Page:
Vietnam vets honored with breakfast

March 30, 2019

For those that had the good fortune to return home from the Vietnam War, many were the targets of scorn and contempt or just indifference, but now their sacrifices are honored and recognized widely.

Such was the case Friday at the London Bridge Resort in Lake Havasu City where hundreds of veterans from Vietnam and the Korean wars and their family members were feted with a breakfast in their honor.

“Today, 46 years ago, March 29, 1973, the last of the U.S. troops left Vietnam and we proudly proclaim it Vietnam Veterans Day,” Mayor Cal Sheehy said. “Six hundred twenty-one Arizonans died there and we remember and recognize their sacrifice including those who did come home.”

The breakfast began with a presentation of colors by the Lake Havasu City Marine Corps League detachment, as well as the singing of the National Anthem, Pledge of Allegiance, and the playing of “Taps.

Disabled American Veterans, Lake Havasu chapter, Senior Vice Commander Jack Howe, spoke on behalf of chapter Chaplain Sisto Sandoval, who is recovering from a recent heart attack.

“Sisto had bypass surgery and we wish him the best and a speedy recovery,” Howe said.

City court judge Mitch Kalauli, who created the first rural veterans court in Arizona with the help of former Mayor Mark Nexsen, and a veteran of the U.S. Army, spoke of the Hawaiian word “Imua,” which means to “keep moving forward with purpose.”

“Martin Luther King said to keep moving forward, but for us, we took it a bit further, moving forward with a purpose,” Judge Kalauli said. “I love to share my joy of life with all of you who have served our country.”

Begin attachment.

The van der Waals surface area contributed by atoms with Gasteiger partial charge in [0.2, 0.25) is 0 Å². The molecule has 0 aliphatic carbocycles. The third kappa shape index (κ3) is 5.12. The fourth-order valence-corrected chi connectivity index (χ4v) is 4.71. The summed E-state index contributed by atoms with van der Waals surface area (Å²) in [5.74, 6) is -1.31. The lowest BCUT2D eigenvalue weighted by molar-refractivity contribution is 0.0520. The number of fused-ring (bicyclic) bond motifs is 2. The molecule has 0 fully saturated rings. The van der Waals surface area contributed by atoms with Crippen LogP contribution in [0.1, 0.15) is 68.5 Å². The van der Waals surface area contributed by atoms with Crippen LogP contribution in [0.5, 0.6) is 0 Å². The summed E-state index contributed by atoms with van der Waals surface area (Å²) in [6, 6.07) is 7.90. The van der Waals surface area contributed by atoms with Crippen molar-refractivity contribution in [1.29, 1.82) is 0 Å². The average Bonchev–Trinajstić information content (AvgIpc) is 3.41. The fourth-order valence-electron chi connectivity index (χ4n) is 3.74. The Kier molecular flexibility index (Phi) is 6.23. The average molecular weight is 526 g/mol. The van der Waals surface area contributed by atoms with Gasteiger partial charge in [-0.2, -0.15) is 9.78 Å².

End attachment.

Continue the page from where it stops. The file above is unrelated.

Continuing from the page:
The judge also spoke of how much fellow soldiers meant to each other.

“When you serve in combat, what really matters is that person next to you. It’s why you keep going,” Kalauli said. “Thank you for coming home and not giving up.”

Sen. Sonny Borrelli, who was a Gunnery Sgt. in the U.S. Marines in the late 1970s, was more forceful with his words.

“I still don’t like hearing about how we lost the Vietnam War,” Borelli said. “You didn’t lose the war, the politicians lost the war with their decisions. “Your legacy is the leadership and courage you displayed and still do.

“We came home older, wiser and less innocent, but with a greater appreciation of our freedoms here.”

Actor and comedian Tim Colceri, an Ohio native who grew up in Phoenix, also spoke briefly and comically.

Colceri enlisted in the Marines when he was 18 and served in Vietnam, spending more than a year in Da Nang.

The city event is produced by a committee of various veteran organizations. Lake Havasu City is a Vietnam War Commemorative Partner and has been since 2013.

Scott Shindledecker can be reached at 928-453-4237 or sshindledecker@havasunews.com.